I’ve written numerous times, both in my scholarly research as well as in this blog, about the role that financial aid plays in promoting college access, particularly for students from groups that have been historically underrepresented in higher education (you can see a couple of blog posts here and here; you can find my scholarly publications and op-eds on my publications page). There is no question that choosing to act in pornographic films to fund one’s education is a novel choice; most college students who work to help fund their education choose more typical jobs, such as work-study jobs on campus or working at a coffee shop. While I am sure this young woman is not the first person to have chosen her selected path, she is apparently the one who has gotten the most publicity for doing so.
In one of my posts on President Obama’s college costs proposals, I described how the president is proposing to link eligibility for federal financial aid to the earnings of the graduates of colleges and universities. The general idea is that only those colleges that produce graduates who earn reasonable salaries should benefit from federal financial aid.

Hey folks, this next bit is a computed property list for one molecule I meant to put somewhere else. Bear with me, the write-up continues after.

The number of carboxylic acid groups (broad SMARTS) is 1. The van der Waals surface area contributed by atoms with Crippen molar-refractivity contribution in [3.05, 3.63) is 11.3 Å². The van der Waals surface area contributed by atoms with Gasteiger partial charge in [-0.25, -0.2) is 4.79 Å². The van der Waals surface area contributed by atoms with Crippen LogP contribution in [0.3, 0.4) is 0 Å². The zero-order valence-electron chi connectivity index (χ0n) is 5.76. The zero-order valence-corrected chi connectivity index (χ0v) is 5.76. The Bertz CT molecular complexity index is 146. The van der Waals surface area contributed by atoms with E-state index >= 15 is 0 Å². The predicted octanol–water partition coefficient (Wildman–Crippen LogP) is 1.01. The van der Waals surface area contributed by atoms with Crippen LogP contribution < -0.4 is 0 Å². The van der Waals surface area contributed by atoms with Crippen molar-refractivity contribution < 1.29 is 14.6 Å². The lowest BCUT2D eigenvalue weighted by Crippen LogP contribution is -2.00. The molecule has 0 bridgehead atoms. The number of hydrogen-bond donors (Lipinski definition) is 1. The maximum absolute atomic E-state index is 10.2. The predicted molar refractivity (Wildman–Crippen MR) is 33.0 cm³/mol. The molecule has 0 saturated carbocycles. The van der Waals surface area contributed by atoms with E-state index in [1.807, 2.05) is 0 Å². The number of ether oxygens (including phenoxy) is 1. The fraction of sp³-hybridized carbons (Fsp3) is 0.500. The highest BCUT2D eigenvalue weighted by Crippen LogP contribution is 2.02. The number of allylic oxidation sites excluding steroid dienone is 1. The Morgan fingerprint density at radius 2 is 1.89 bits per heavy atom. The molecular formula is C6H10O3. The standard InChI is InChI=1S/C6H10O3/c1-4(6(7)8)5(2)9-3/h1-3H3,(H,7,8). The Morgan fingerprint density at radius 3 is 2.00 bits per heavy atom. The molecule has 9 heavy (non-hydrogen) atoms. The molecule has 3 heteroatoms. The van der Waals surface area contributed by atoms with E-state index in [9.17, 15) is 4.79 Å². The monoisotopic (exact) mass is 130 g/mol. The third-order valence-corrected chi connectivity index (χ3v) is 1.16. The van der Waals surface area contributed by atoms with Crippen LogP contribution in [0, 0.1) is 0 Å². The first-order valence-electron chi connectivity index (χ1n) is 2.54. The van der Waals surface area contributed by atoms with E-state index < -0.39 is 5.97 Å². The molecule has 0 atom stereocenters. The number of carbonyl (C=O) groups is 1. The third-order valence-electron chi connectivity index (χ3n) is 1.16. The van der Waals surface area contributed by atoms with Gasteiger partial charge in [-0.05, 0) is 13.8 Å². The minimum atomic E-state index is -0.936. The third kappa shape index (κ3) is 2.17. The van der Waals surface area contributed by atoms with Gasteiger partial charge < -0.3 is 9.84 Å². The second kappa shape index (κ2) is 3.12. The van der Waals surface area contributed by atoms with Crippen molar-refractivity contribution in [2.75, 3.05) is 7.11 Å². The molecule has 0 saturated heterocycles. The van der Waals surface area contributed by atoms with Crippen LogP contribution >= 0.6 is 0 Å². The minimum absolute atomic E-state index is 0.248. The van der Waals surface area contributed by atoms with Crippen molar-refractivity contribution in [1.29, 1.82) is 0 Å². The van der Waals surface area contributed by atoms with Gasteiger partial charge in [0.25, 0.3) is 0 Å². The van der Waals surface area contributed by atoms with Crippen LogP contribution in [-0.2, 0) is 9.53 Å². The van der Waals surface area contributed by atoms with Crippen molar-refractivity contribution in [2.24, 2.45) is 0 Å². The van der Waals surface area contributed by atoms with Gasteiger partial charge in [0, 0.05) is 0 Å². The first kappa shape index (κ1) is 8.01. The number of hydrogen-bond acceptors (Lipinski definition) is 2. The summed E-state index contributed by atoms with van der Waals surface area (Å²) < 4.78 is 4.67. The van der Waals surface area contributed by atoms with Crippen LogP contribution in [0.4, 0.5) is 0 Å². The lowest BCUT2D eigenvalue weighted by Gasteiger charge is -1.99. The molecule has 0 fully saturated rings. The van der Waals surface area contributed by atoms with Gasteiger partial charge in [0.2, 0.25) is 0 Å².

Last week I attended the dedication of the new Theatre School building at DePaul University (shown above), where I am a trustee. The building, designed by renowned architect Cesar Pelli, is a beautiful and functional space. The dedication was a wonderful event that included short performances by students in the acting programs at the Theatre School.
In my last post on President Obama’s proposals to help control the growth in college costs, I described how the president hopes to influence institutional behavior. Another key part of his proposals is to try to influence student behavior through the federal financial aid system, known as Title IV aid.
In what is a very brief part of his proposal, but yet may turn out to be one of the most controversial, is this:
Demand Student Responsibility for Academic Performance: To ensure students are making progress toward their degrees, the President will also propose legislation strengthening academic progress requirements of student aid programs, such as requiring students to complete a certain percentage of their classes before receiving continued funding. These changes would encourage students to complete their studies on time, thereby reducing their debt, and will be designed to ensure that disadvantaged students have every opportunity to succeed.